S] What has fuelled your passion for industrial music throughout your career?
RH] “I wouldn’t say my passion is industrial music as such. I’m into so many different genres and styles. I’m a weird one when it comes to music and art.”
S] Examining your career from the very start to now, how do you feel about the music industry as it stands?
RH] “I think the industry is sh**; real music fans and real music lovers are the only thing that keeps me interested in doing this. The industry is full of money-grabbing as***les who couldn’t care less about music, or the art of creating it. I don’t want to be a part of that.”
S] Do you find it easy to work with personalities like Manson, Numan, Liam Howlett, Maxim and Keith Flint, both musically and personally – are they open to your input?
RH] “Yeah, I mean I’ve always never had problems with any of artists I’ve worked with, or for – I guess they have respect for me, as I have for them. Obviously they have their own way and sound as such, and you have to fit in. I mean you can’t start playing sh** like Noel Gallagher when you’re with Manson; that’s pretty obvious. I guess, the bands I’ve played with, I have been perfectly matched for – it was meant to be!”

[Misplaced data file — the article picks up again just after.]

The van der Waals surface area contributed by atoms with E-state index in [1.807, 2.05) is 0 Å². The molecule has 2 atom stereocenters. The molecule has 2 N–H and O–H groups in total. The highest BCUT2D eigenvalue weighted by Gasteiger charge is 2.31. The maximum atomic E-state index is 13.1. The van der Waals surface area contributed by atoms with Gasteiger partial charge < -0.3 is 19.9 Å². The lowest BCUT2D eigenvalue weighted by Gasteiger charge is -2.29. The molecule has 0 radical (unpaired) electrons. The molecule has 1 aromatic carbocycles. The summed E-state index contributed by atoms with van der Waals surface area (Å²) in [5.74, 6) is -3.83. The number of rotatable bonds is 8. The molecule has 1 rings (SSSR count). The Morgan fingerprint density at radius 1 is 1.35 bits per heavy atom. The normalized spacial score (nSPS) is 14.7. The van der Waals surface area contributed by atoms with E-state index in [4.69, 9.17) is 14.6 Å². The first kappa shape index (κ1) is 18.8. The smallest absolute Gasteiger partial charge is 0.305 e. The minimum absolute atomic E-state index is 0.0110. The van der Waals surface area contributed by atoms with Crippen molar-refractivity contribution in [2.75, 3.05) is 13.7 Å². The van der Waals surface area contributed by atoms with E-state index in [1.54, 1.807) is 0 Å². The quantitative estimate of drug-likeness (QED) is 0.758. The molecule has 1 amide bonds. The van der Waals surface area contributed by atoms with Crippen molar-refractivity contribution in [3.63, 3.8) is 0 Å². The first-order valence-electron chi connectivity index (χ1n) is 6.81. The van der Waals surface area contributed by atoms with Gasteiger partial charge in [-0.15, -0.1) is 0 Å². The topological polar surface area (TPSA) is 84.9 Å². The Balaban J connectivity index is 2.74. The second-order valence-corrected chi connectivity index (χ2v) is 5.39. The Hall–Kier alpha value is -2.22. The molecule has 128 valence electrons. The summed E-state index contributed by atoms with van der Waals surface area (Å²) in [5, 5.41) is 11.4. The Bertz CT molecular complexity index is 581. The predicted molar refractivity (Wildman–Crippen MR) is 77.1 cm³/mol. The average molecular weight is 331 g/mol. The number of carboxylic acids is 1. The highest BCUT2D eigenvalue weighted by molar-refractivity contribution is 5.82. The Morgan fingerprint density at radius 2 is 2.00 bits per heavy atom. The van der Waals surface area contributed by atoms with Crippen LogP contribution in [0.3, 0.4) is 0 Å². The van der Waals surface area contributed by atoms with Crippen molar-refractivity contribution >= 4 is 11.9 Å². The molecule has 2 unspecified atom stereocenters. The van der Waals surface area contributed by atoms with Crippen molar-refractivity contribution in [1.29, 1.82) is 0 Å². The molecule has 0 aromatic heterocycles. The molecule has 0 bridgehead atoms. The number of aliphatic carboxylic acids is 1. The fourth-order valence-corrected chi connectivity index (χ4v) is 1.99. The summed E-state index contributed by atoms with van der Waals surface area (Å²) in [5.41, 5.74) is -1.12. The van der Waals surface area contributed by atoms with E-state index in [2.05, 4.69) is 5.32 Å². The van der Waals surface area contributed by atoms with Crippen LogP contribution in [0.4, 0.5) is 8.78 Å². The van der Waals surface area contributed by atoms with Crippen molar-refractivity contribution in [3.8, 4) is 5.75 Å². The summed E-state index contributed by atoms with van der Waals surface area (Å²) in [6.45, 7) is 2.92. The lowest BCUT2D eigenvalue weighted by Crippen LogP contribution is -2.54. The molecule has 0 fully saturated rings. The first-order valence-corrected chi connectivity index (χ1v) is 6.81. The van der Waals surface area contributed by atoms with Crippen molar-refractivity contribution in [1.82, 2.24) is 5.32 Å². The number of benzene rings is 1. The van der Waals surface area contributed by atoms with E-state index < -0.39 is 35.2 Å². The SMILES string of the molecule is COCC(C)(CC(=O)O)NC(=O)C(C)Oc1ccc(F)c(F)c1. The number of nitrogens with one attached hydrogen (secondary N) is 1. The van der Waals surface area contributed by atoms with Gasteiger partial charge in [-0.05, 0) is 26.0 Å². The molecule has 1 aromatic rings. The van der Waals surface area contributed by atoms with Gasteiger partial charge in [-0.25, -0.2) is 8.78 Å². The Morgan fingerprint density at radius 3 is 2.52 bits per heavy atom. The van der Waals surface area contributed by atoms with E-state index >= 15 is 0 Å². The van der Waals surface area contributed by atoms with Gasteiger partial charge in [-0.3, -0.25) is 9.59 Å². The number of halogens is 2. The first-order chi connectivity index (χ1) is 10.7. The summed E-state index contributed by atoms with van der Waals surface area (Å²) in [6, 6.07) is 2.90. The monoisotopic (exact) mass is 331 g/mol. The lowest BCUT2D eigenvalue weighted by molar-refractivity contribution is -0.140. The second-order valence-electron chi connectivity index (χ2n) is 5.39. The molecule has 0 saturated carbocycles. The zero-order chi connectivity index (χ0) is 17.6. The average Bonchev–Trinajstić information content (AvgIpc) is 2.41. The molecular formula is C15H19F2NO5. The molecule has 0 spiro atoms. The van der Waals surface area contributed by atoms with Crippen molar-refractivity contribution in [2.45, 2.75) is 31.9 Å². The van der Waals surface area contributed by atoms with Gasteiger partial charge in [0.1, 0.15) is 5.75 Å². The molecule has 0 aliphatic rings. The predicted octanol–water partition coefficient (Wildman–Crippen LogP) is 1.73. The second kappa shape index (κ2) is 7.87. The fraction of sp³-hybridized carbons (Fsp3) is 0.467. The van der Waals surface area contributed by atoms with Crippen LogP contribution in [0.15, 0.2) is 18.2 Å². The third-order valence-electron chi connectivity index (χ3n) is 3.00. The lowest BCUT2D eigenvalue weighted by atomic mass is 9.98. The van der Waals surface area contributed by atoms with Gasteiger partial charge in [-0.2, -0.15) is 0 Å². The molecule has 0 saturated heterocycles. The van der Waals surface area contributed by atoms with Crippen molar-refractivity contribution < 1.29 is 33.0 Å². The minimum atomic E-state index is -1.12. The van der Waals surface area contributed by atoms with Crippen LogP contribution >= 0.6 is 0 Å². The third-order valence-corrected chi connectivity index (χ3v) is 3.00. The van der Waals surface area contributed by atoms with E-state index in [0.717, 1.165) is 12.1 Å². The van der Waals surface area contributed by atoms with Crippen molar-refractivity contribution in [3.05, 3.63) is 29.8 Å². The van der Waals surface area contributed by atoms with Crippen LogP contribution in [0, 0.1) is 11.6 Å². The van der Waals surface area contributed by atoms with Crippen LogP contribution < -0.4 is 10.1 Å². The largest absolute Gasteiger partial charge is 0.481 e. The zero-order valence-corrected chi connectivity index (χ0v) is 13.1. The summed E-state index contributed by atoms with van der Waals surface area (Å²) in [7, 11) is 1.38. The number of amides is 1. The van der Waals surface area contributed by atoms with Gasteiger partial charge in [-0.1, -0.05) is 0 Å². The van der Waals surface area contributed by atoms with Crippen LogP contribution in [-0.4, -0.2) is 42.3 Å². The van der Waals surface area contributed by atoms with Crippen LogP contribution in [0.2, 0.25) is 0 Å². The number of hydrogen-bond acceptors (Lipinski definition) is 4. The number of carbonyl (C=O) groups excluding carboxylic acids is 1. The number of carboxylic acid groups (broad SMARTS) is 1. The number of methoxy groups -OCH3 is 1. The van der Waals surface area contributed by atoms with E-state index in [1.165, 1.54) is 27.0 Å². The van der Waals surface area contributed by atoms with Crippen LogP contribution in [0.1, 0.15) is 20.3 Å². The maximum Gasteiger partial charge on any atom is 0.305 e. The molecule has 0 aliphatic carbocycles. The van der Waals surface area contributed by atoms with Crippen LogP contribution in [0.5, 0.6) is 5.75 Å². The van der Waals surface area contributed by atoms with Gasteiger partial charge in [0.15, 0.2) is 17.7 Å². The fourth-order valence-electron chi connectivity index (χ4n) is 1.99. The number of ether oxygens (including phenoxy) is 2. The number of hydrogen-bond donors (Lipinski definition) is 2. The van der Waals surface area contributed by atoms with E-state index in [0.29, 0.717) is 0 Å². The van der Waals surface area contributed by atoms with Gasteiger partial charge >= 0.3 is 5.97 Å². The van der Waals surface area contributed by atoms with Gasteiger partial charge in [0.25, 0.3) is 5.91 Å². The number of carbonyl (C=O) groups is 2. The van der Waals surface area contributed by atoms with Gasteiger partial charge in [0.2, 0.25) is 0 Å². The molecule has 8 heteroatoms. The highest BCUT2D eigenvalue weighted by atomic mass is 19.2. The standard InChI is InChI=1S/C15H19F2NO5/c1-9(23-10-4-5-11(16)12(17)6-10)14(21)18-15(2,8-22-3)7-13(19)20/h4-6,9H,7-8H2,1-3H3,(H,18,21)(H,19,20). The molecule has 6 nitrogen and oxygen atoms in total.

S] Many people might assume that, given your background, your lifestyle might be incredibly rock ‘n’ roll – is that the reality?
RH] “You mean taking drugs and f****ng strippers? Recently I started playing ice hockey again. Is that rock n roll?”
S] What has been the most challenging time for you over your career, and how did you overcome that?
RH] I guess, it’s been when I have struggled along like a lot of musicians for years, trying to actually get somewhere and be comfortable; trust me I’ve paid my dues man!”
S] How is working on Sulpher different to the process of working with bands like Manson and the Prodigy?
RH] The main, and most obvious difference is that the buck stops with myself and Monti which isn’t what it’s like in the other bands; in Sulpher everything is down to us – it’s a lot of pressure and can be quite stressful!”